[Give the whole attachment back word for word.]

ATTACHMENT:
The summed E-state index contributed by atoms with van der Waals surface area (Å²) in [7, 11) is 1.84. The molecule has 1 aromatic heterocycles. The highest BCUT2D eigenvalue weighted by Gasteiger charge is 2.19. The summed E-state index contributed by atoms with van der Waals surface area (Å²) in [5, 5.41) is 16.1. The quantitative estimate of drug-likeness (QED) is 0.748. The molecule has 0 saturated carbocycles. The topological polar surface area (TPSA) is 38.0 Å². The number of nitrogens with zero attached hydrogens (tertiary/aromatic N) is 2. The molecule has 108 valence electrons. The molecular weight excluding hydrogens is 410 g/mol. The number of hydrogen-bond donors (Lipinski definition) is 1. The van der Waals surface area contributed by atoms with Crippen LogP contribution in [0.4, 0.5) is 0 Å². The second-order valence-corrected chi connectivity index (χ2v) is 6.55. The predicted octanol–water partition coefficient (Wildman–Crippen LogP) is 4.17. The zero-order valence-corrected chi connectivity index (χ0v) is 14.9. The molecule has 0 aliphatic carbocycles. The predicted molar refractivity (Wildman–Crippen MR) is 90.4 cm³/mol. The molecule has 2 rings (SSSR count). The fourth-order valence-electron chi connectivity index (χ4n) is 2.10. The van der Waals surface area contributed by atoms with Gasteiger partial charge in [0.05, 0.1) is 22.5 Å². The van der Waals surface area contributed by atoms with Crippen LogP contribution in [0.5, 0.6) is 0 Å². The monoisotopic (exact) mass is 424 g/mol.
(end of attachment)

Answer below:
The summed E-state index contributed by atoms with van der Waals surface area (Å²) in [7, 11) is 1.84. The molecule has 1 aromatic heterocycles. The highest BCUT2D eigenvalue weighted by Gasteiger charge is 2.19. The summed E-state index contributed by atoms with van der Waals surface area (Å²) in [5, 5.41) is 16.1. The quantitative estimate of drug-likeness (QED) is 0.748. The molecule has 0 saturated carbocycles. The topological polar surface area (TPSA) is 38.0 Å². The number of nitrogens with zero attached hydrogens (tertiary/aromatic N) is 2. The molecule has 108 valence electrons. The molecular weight excluding hydrogens is 410 g/mol. The number of hydrogen-bond donors (Lipinski definition) is 1. The van der Waals surface area contributed by atoms with Crippen LogP contribution in [0.4, 0.5) is 0 Å². The second-order valence-corrected chi connectivity index (χ2v) is 6.55. The predicted octanol–water partition coefficient (Wildman–Crippen LogP) is 4.17. The zero-order valence-corrected chi connectivity index (χ0v) is 14.9. The molecule has 0 aliphatic carbocycles. The predicted molar refractivity (Wildman–Crippen MR) is 90.4 cm³/mol. The molecule has 2 rings (SSSR count). The fourth-order valence-electron chi connectivity index (χ4n) is 2.10. The van der Waals surface area contributed by atoms with Gasteiger partial charge in [0.05, 0.1) is 22.5 Å². The van der Waals surface area contributed by atoms with Crippen LogP contribution in [0.5, 0.6) is 0 Å². The monoisotopic (exact) mass is 424 g/mol.